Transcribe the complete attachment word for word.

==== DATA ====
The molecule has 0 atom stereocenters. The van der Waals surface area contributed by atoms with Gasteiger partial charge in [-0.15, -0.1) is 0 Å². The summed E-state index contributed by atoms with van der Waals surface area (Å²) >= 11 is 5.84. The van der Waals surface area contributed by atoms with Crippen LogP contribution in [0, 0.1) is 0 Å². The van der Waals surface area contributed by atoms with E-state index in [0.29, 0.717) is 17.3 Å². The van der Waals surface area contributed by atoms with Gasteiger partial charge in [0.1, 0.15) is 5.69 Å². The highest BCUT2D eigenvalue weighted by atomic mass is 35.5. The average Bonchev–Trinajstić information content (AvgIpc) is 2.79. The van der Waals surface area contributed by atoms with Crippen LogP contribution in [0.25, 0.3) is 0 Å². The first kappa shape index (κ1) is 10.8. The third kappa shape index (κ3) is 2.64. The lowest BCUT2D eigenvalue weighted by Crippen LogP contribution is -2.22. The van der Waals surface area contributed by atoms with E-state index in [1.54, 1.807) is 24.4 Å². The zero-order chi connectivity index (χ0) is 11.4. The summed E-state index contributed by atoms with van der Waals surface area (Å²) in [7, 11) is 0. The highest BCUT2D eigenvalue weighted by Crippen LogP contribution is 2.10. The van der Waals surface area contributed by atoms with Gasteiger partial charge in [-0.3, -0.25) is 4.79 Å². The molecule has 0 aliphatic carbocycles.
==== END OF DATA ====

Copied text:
The molecule has 0 atom stereocenters. The van der Waals surface area contributed by atoms with Gasteiger partial charge in [-0.15, -0.1) is 0 Å². The summed E-state index contributed by atoms with van der Waals surface area (Å²) >= 11 is 5.84. The van der Waals surface area contributed by atoms with Crippen LogP contribution in [0, 0.1) is 0 Å². The van der Waals surface area contributed by atoms with E-state index in [0.29, 0.717) is 17.3 Å². The van der Waals surface area contributed by atoms with Gasteiger partial charge in [0.1, 0.15) is 5.69 Å². The highest BCUT2D eigenvalue weighted by atomic mass is 35.5. The average Bonchev–Trinajstić information content (AvgIpc) is 2.79. The van der Waals surface area contributed by atoms with Crippen LogP contribution in [0.25, 0.3) is 0 Å². The first kappa shape index (κ1) is 10.8. The third kappa shape index (κ3) is 2.64. The lowest BCUT2D eigenvalue weighted by Crippen LogP contribution is -2.22. The van der Waals surface area contributed by atoms with E-state index in [1.54, 1.807) is 24.4 Å². The zero-order chi connectivity index (χ0) is 11.4. The summed E-state index contributed by atoms with van der Waals surface area (Å²) in [7, 11) is 0. The highest BCUT2D eigenvalue weighted by Crippen LogP contribution is 2.10. The van der Waals surface area contributed by atoms with Gasteiger partial charge in [-0.3, -0.25) is 4.79 Å². The molecule has 0 aliphatic carbocycles.